Alcoholism Treatment Resources for College Students
For a number of reasons, college students consume alcohol at unusually high rates and have especially strong odds of participating in the dangerous pattern of consumption known as binge drinking. Unfortunately, not all colleges provide adequate resources for binge drinking treatment and other forms of alcohol treatment. Let’s look at the types of treatment resources available for college students.
College Drinking Essentials
Alcohol use is generally high among young adults. However, even within this group, college students have particularly high chances of consuming alcohol. Statistics consistently show that people enrolled in colleges and universities get drunk more often than their peers who are not enrolled in school. People enrolled in school also have a higher level of involvement in binge drinking, a practice that produces rapid intoxication and impairment.
The National Institute on Drug Abuse reports that in 2015 (the last year with available figures), roughly 32% of all college students participated in binge drinking in a typical two-week period. Just 24% of young adults in the same age range who were not enrolled in college binged on alcohol in the same span of time.
Available Treatment Resources
Resources for binge drinking treatment and other forms of alcohol treatment are not uniform on America’s college campuses. Some colleges provide fairly comprehensive resources and do such things as:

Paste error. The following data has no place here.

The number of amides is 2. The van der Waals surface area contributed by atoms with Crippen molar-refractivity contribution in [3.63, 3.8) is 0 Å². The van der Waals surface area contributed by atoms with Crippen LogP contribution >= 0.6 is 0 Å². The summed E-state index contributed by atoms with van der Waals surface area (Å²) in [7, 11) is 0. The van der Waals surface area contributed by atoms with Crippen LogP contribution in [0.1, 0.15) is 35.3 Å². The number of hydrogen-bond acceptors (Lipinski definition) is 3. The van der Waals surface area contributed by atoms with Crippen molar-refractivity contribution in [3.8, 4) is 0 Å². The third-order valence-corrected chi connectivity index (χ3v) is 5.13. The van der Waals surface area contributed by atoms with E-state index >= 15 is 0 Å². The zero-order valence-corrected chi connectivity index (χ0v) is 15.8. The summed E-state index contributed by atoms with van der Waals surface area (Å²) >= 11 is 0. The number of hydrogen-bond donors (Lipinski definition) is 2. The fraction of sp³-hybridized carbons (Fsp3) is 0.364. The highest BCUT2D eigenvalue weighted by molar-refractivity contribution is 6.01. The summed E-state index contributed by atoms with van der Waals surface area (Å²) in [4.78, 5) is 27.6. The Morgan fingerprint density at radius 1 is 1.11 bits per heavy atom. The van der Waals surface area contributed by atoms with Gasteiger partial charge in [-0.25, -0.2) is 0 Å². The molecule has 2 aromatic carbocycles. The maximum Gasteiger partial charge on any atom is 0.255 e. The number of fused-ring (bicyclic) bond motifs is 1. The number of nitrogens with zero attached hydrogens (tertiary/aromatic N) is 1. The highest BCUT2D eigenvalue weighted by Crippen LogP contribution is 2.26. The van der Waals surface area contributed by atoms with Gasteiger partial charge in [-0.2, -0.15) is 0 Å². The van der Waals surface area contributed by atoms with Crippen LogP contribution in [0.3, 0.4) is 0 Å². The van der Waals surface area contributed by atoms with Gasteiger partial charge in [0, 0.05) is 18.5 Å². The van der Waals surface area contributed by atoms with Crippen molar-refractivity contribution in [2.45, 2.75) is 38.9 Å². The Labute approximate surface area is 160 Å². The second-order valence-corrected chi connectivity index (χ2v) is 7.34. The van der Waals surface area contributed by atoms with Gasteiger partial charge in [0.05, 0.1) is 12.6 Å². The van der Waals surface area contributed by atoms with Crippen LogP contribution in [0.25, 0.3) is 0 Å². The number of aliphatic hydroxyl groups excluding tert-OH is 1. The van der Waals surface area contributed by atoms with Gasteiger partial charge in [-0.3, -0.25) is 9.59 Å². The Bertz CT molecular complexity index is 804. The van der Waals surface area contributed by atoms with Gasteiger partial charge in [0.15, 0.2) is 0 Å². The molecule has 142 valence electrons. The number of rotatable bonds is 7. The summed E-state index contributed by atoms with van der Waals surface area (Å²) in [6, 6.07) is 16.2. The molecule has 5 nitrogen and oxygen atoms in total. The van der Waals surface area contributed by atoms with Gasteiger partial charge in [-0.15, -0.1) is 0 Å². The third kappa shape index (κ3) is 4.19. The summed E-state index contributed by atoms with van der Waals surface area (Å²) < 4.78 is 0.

- Provide students with housing that does not allow the use of any substances, even for individuals of legal age
- Maintain on-campus counseling services provided by addiction specialists
- Encourage participation in on-campus 12-step programs, and
- Create broader on-campus recovery communities that support students seeking to achieve and maintain sobriety
The U.S. Department of Education periodically issues reports on the colleges and universities that do the best job of providing adequate treatment resources for their students.
Seeking Other Resources
Since not all colleges provide sufficient treatment resources, students must often seek off-campus help for their alcohol (and drug) problems. Fortunately, in most areas throughout the U.S., there are plenty of effective treatment programs available. A well-designed alcohol treatment program can help young adults in college attain sobriety and learn how to cope successfully with the deeply entrenched drinking cultures found on many campuses across the nation.
National Institute on Drug Abuse: Drug and Alcohol Use in College-Age Adults in 2015 https://www.drugabuse.gov/related-topics/trends-statistics/infographics/drug-alcohol-use-in-college-age-adults-in-2015
U.S. Department of Education: Alcohol and Other Drug Prevention on College Campuses http://www.alcoholeducationproject.org/DOEModelPrograms2008.pdf
Journal of Student Affairs Research and Practice: Supporting Students in Recovery on College Campuses: Opportunities for Student Affairs Professionals https://www.ncbi.nlm.nih.gov/pmc/articles/PMC3134882/
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